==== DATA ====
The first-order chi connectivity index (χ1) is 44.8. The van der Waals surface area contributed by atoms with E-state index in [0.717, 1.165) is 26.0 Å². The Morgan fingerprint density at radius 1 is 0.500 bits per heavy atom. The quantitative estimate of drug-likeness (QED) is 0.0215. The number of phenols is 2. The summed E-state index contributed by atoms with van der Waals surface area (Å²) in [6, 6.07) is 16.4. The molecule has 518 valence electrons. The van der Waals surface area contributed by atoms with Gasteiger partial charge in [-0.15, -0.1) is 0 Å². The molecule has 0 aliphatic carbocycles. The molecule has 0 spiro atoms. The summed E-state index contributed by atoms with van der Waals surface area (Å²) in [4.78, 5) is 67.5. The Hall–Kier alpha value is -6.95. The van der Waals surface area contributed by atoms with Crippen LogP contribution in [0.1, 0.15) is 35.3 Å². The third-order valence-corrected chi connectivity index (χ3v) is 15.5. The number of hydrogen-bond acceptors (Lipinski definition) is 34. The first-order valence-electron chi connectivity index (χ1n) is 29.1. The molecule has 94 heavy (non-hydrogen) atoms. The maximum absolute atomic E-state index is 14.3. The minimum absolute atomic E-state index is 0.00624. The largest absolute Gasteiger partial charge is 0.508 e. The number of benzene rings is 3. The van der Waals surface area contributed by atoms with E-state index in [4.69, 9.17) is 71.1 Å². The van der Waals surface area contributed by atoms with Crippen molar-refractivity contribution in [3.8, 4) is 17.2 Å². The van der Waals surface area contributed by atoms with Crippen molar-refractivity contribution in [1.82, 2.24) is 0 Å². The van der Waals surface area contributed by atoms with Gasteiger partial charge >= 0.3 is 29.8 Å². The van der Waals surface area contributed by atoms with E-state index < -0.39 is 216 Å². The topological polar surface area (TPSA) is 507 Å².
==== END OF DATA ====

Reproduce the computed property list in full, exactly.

The first-order chi connectivity index (χ1) is 44.8. The van der Waals surface area contributed by atoms with E-state index in [0.717, 1.165) is 26.0 Å². The Morgan fingerprint density at radius 1 is 0.500 bits per heavy atom. The quantitative estimate of drug-likeness (QED) is 0.0215. The number of phenols is 2. The summed E-state index contributed by atoms with van der Waals surface area (Å²) in [6, 6.07) is 16.4. The molecule has 518 valence electrons. The van der Waals surface area contributed by atoms with Gasteiger partial charge in [-0.15, -0.1) is 0 Å². The molecule has 0 aliphatic carbocycles. The molecule has 0 spiro atoms. The summed E-state index contributed by atoms with van der Waals surface area (Å²) in [4.78, 5) is 67.5. The Hall–Kier alpha value is -6.95. The van der Waals surface area contributed by atoms with Crippen LogP contribution in [0.1, 0.15) is 35.3 Å². The third-order valence-corrected chi connectivity index (χ3v) is 15.5. The number of hydrogen-bond acceptors (Lipinski definition) is 34. The first-order valence-electron chi connectivity index (χ1n) is 29.1. The molecule has 94 heavy (non-hydrogen) atoms. The maximum absolute atomic E-state index is 14.3. The minimum absolute atomic E-state index is 0.00624. The largest absolute Gasteiger partial charge is 0.508 e. The number of benzene rings is 3. The van der Waals surface area contributed by atoms with E-state index in [4.69, 9.17) is 71.1 Å². The van der Waals surface area contributed by atoms with Crippen molar-refractivity contribution in [3.8, 4) is 17.2 Å². The van der Waals surface area contributed by atoms with Crippen molar-refractivity contribution in [1.82, 2.24) is 0 Å². The van der Waals surface area contributed by atoms with Gasteiger partial charge >= 0.3 is 29.8 Å². The van der Waals surface area contributed by atoms with E-state index < -0.39 is 216 Å². The topological polar surface area (TPSA) is 507 Å².